Once we got to the hotel room she would grab anything within arms’ reach, she would head butt us, bite us, and growl – she basically resembled an animal that had been let out of its cage. We ordered room service because there was no way we could leave the room safely. She ate like she hadn’t eaten in days, she would hover over her food, shoveling it in her mouth as fast as she could. I bawled the first time I saw her eat. I cried through meals and bedtimes and while I talked to my husband about how we would do this. He was confident in us when I wasn’t.
I thought I was totally prepared, we had lowered our expectations and still… it was the one of the most trying times in my life. I had heard of families going to China who became totally overwhelmed with how they saw their kids act or been faced with medical needs they weren’t prepared for… and then not going through with the adoption.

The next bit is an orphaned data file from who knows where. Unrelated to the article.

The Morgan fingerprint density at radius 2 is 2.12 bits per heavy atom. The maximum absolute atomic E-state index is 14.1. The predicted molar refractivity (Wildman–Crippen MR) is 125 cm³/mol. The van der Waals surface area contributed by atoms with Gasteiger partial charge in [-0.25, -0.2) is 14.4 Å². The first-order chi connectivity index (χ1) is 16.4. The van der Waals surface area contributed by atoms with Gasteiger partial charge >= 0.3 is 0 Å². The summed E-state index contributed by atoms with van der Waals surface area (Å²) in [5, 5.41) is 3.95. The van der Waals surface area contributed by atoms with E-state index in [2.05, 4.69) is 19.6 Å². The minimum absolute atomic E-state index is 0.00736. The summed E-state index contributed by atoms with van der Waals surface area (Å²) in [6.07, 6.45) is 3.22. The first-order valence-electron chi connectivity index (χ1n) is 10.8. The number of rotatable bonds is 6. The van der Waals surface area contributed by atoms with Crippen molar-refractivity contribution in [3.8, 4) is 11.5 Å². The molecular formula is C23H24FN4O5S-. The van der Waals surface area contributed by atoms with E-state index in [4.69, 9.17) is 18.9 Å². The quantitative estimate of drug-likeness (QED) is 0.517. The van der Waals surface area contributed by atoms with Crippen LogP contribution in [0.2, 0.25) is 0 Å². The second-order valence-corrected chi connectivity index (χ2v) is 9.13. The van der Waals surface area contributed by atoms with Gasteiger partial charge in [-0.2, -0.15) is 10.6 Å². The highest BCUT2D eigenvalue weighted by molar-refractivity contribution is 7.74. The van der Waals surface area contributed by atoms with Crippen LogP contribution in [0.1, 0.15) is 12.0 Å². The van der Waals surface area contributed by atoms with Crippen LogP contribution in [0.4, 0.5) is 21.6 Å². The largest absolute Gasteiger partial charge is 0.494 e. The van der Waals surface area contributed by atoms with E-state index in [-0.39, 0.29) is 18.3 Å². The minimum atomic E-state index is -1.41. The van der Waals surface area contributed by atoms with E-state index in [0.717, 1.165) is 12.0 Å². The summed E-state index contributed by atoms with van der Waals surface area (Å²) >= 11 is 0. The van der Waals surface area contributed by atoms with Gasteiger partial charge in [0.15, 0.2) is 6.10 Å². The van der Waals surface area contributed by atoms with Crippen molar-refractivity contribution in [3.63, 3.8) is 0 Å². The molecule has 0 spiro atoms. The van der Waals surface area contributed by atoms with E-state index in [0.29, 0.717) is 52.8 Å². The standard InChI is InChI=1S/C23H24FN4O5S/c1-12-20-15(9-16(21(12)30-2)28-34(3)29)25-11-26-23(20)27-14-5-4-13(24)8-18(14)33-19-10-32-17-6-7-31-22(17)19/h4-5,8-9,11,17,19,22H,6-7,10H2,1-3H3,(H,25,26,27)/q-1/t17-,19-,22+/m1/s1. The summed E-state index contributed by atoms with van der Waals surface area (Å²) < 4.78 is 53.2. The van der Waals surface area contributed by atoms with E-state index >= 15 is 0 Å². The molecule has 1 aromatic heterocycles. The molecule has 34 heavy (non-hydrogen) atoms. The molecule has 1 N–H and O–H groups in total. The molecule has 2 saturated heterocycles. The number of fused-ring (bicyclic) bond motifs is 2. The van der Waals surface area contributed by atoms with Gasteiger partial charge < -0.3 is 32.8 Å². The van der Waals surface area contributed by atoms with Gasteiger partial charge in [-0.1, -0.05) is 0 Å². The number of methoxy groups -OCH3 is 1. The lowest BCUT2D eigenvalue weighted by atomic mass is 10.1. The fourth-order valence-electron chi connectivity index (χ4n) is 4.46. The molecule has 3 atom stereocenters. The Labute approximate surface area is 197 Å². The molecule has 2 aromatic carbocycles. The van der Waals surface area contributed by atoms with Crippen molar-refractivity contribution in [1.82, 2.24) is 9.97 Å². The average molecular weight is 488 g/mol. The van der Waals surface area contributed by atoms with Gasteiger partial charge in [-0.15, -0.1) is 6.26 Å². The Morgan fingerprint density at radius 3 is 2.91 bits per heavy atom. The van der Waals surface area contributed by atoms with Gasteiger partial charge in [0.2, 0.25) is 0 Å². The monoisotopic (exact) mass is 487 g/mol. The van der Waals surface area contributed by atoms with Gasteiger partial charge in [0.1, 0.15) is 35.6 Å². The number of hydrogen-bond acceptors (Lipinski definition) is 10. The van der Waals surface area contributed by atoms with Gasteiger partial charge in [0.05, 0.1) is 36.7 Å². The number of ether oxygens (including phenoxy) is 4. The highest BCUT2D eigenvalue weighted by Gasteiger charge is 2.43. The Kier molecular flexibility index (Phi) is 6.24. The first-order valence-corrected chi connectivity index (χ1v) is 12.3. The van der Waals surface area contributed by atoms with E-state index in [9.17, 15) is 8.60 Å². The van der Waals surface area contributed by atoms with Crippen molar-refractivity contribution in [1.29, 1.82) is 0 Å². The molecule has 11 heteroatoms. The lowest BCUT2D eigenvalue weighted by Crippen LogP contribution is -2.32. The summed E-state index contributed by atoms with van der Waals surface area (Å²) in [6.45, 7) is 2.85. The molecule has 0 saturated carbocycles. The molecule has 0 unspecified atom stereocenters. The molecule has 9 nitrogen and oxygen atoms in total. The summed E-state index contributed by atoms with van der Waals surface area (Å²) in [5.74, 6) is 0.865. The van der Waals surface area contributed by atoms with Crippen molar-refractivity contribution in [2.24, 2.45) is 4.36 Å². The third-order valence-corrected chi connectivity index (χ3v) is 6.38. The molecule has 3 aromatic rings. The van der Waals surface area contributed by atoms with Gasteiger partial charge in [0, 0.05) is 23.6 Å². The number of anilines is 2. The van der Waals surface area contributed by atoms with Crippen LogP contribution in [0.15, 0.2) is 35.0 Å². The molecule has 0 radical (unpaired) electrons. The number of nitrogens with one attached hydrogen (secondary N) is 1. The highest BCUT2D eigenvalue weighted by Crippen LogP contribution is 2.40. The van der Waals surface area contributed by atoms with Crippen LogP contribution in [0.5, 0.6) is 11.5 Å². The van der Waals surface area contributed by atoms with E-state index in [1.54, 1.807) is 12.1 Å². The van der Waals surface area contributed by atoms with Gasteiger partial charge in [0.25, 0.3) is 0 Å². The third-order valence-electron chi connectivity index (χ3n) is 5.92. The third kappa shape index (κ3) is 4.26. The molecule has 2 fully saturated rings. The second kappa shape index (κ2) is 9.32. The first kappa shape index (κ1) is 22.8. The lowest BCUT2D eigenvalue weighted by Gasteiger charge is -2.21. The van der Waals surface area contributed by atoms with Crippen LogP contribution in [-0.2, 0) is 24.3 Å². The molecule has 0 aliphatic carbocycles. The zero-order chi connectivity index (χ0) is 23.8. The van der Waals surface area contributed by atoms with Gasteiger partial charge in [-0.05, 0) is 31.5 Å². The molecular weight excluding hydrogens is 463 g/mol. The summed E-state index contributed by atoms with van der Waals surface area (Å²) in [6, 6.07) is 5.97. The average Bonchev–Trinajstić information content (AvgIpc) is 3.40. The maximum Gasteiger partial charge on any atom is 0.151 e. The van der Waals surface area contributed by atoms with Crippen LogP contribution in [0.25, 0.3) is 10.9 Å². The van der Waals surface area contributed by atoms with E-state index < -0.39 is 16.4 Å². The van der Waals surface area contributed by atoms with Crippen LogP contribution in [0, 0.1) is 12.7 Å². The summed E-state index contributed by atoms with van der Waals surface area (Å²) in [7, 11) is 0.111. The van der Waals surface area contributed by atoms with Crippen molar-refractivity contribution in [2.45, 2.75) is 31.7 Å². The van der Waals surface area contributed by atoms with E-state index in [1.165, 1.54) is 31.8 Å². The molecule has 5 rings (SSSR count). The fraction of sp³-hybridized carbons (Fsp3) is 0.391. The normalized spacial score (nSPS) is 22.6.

3. The third “spoke” is discussing the worst case scenarios.
Be aware of the possibility of your newly adopted child having more delays than expected and more medical needs that anticipated. We knew this may be the case for us, but we were not prepared for what we were seeing in our daughter. However, we were not prepared to disrupt. This was something my husband and I had discussed before we traveled. Part of what we discussed before leaving for China was the fact that this child – regardless of how she came to us – was our child. No matter what she did or how she acted, she was our child. Come hell or high water, we were getting on that plane back home with our daughter.